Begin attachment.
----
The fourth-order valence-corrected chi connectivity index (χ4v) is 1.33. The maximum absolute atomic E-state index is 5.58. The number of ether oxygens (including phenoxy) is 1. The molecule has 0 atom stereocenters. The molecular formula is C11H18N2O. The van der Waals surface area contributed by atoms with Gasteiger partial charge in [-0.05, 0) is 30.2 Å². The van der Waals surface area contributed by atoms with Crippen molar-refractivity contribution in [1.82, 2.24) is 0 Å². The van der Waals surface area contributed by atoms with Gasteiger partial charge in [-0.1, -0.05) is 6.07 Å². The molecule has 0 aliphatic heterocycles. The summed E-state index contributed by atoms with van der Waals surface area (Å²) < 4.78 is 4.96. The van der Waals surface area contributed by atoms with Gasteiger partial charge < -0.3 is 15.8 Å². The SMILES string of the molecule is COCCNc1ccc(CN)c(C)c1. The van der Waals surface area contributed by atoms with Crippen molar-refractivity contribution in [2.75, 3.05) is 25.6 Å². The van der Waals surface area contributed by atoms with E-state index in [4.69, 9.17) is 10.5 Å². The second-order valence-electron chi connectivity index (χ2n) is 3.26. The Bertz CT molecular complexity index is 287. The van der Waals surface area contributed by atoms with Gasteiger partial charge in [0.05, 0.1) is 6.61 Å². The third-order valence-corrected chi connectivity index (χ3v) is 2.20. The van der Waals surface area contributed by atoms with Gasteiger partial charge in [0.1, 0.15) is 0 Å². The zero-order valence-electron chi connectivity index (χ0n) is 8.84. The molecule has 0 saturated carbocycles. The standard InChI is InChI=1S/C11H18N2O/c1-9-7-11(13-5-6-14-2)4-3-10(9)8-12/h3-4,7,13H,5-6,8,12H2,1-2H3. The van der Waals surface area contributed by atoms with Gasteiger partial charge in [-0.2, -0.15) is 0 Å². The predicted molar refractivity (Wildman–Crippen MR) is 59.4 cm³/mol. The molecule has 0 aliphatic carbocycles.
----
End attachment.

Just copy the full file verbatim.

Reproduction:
The fourth-order valence-corrected chi connectivity index (χ4v) is 1.33. The maximum absolute atomic E-state index is 5.58. The number of ether oxygens (including phenoxy) is 1. The molecule has 0 atom stereocenters. The molecular formula is C11H18N2O. The van der Waals surface area contributed by atoms with Gasteiger partial charge in [-0.05, 0) is 30.2 Å². The van der Waals surface area contributed by atoms with Crippen molar-refractivity contribution in [1.82, 2.24) is 0 Å². The van der Waals surface area contributed by atoms with Gasteiger partial charge in [-0.1, -0.05) is 6.07 Å². The molecule has 0 aliphatic heterocycles. The summed E-state index contributed by atoms with van der Waals surface area (Å²) < 4.78 is 4.96. The van der Waals surface area contributed by atoms with Gasteiger partial charge < -0.3 is 15.8 Å². The SMILES string of the molecule is COCCNc1ccc(CN)c(C)c1. The van der Waals surface area contributed by atoms with Crippen molar-refractivity contribution in [2.75, 3.05) is 25.6 Å². The van der Waals surface area contributed by atoms with E-state index in [4.69, 9.17) is 10.5 Å². The second-order valence-electron chi connectivity index (χ2n) is 3.26. The Bertz CT molecular complexity index is 287. The van der Waals surface area contributed by atoms with Gasteiger partial charge in [0.05, 0.1) is 6.61 Å². The third-order valence-corrected chi connectivity index (χ3v) is 2.20. The van der Waals surface area contributed by atoms with Gasteiger partial charge in [0.1, 0.15) is 0 Å². The zero-order valence-electron chi connectivity index (χ0n) is 8.84. The molecule has 0 saturated carbocycles. The standard InChI is InChI=1S/C11H18N2O/c1-9-7-11(13-5-6-14-2)4-3-10(9)8-12/h3-4,7,13H,5-6,8,12H2,1-2H3. The van der Waals surface area contributed by atoms with Gasteiger partial charge in [-0.2, -0.15) is 0 Å². The predicted molar refractivity (Wildman–Crippen MR) is 59.4 cm³/mol. The molecule has 0 aliphatic carbocycles.